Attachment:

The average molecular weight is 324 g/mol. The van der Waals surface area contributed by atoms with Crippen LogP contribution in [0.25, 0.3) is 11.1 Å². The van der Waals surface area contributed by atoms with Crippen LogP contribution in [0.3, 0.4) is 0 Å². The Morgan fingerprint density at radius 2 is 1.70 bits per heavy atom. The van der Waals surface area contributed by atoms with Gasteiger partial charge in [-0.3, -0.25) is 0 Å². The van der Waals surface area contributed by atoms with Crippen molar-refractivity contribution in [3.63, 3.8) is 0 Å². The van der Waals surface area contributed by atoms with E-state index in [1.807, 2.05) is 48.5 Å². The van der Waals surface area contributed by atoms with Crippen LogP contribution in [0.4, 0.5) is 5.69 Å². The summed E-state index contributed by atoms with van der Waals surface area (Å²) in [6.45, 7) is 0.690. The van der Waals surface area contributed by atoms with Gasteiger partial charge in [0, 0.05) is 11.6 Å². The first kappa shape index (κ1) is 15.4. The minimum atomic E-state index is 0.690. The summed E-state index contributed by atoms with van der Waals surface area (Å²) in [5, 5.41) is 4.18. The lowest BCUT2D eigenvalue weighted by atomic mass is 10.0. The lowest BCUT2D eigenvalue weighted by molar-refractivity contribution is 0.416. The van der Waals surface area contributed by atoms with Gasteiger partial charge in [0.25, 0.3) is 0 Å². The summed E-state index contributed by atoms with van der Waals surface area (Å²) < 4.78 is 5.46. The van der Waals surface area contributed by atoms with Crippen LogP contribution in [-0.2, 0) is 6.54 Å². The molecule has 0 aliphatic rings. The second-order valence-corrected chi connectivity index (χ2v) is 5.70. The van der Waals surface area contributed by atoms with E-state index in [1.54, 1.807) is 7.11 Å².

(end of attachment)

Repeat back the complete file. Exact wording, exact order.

The average molecular weight is 324 g/mol. The van der Waals surface area contributed by atoms with Crippen LogP contribution in [0.25, 0.3) is 11.1 Å². The van der Waals surface area contributed by atoms with Crippen LogP contribution in [0.3, 0.4) is 0 Å². The Morgan fingerprint density at radius 2 is 1.70 bits per heavy atom. The van der Waals surface area contributed by atoms with Gasteiger partial charge in [-0.3, -0.25) is 0 Å². The van der Waals surface area contributed by atoms with Crippen molar-refractivity contribution in [3.63, 3.8) is 0 Å². The van der Waals surface area contributed by atoms with E-state index in [1.807, 2.05) is 48.5 Å². The van der Waals surface area contributed by atoms with Crippen LogP contribution in [0.4, 0.5) is 5.69 Å². The summed E-state index contributed by atoms with van der Waals surface area (Å²) in [6.45, 7) is 0.690. The van der Waals surface area contributed by atoms with Gasteiger partial charge in [0, 0.05) is 11.6 Å². The first kappa shape index (κ1) is 15.4. The minimum atomic E-state index is 0.690. The summed E-state index contributed by atoms with van der Waals surface area (Å²) in [5, 5.41) is 4.18. The lowest BCUT2D eigenvalue weighted by atomic mass is 10.0. The lowest BCUT2D eigenvalue weighted by molar-refractivity contribution is 0.416. The van der Waals surface area contributed by atoms with Gasteiger partial charge in [0.25, 0.3) is 0 Å². The summed E-state index contributed by atoms with van der Waals surface area (Å²) < 4.78 is 5.46. The van der Waals surface area contributed by atoms with Crippen LogP contribution in [-0.2, 0) is 6.54 Å². The molecule has 0 aliphatic rings. The second-order valence-corrected chi connectivity index (χ2v) is 5.70. The van der Waals surface area contributed by atoms with E-state index in [1.54, 1.807) is 7.11 Å².